The ability to awaken oneself from sleep at a preselected time without
external means (such as alarm clocks) was studied using, first,
subjective and, second, objective methods. First, in a telephone
survey of 269 unselected adults, over one-half said that they never
use an alarm clock (or other external means) or always awaken before
it. Another 24% said that they sometimes awaken before the alarm.
Furthermore, this ability positively correlated with age and was
related to consistency in the amount of nightly sleep but not
consistency in wake-up time. Second, 15 people who said they regularly
self-awaken were objectively tested for this ability in their own beds
using actigraphy for three consecutive nights while choosing their own
wake-up times. Five awoke within 10 minutes of their target time
(mostly before) on each night, five did so on two of the three nights,
and of the remaining five, four did so on one night. Choice of target
times varied considerably within subjects but more so for those who
were more successful. Taken together these results show that many
people have the ability to regularly awaken themselves from sleep at a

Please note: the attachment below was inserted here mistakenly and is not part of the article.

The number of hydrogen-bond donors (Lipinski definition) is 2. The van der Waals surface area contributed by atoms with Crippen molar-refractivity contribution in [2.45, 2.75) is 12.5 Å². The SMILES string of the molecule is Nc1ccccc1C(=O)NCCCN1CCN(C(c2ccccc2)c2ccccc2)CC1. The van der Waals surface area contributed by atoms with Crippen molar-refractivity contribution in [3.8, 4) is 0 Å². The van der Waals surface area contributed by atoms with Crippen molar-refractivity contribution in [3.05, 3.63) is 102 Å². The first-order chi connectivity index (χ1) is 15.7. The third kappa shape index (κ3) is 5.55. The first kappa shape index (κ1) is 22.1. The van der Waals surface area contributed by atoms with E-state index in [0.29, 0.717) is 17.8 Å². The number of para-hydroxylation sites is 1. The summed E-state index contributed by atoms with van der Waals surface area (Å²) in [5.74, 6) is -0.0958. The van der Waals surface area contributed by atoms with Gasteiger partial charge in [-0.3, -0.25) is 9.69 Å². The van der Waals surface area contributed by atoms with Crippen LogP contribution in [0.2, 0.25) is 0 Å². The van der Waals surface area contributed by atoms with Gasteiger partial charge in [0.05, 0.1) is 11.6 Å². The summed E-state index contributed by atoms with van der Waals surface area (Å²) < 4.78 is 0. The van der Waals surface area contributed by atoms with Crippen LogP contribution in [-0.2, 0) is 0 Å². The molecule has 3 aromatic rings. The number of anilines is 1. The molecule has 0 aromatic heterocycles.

desired time and that such an ability is of practicable utility.
Does having a consistent alarm clock decrease ability to wake up
I haven't found any specific empirical data on your question.
Habituation processes would suggest that a consistent noise that is deemed to carry a lack of informational content will gradually be more frequently ignored, and thus an inconsistent noise may be more effective in generating attention and perhaps wakefulness. That said, alarm clocks do carry informational content, and people could potentially tune themselves to that noise as the important noise to indicate the time to wake up.
-  Thiessen, G.J.: Disturbance of sleep by noise,
J. Acoust. Soc. Am., 64, 216-222 (1978).
-  Thiessen, G.J. and Lapointe, A.C.: Effect of
intermittent truck noise on percentage of
deep sleep, J. Acoust. Soc. Am., 64, 1078-1080
- [12 Thiessen, G.J. and Lapointe, A.C.: Effect of
continuous traffic noise on percentage of
deep sleep, waking and sleep latency, J.
Acoust. Soc. Am., 73, 225-229 (1983).
-  Griefahn, B.: A critical load for nocturnal
high-density road traffic noise, Am. J. Ind.
Med., 9, 261-269 (1986).
-  Vallet, M., Gagneux, J.M., Blanchet, V.,
Favre, B. and Labiale, G.: Long term sleep
disturbance due to traffic noise, J. Sound
Vib., 90, 173-191 (1983).
-  Di Nisi, J., Muzet, A., Ehrhart, J. and Libert,
J.P.: Comparison of cardiovascular responses
to noise during waking and sleeping in
humans, Sleep, 13, 108-120 (1990).
-  Ohrstrom, E. and Bjorkman, M.: Effects of
noise-disturbed sleep: A laboratory study on
habituation and subjective noise sensitivity,
J. Sound Vib., 122, 277-290 (1988).
-  Kawada, T. and Suzuki, S.: Instantaneous
change in sleep stage with noise of a passing
truck, Percept. Motor Skills, 80, 1031-1040
- Muzet, A. (2007). Environmental noise, sleep and health. Sleep medicine reviews, 11, 135-142.
- Moorcroft, W.H., Kayser, K.H. & Griggs, A.J. (1997). Subjective and objective confirmation of the ability to self-awaken at a self-predetermined time without using external means. Sleep, 20, 40-45.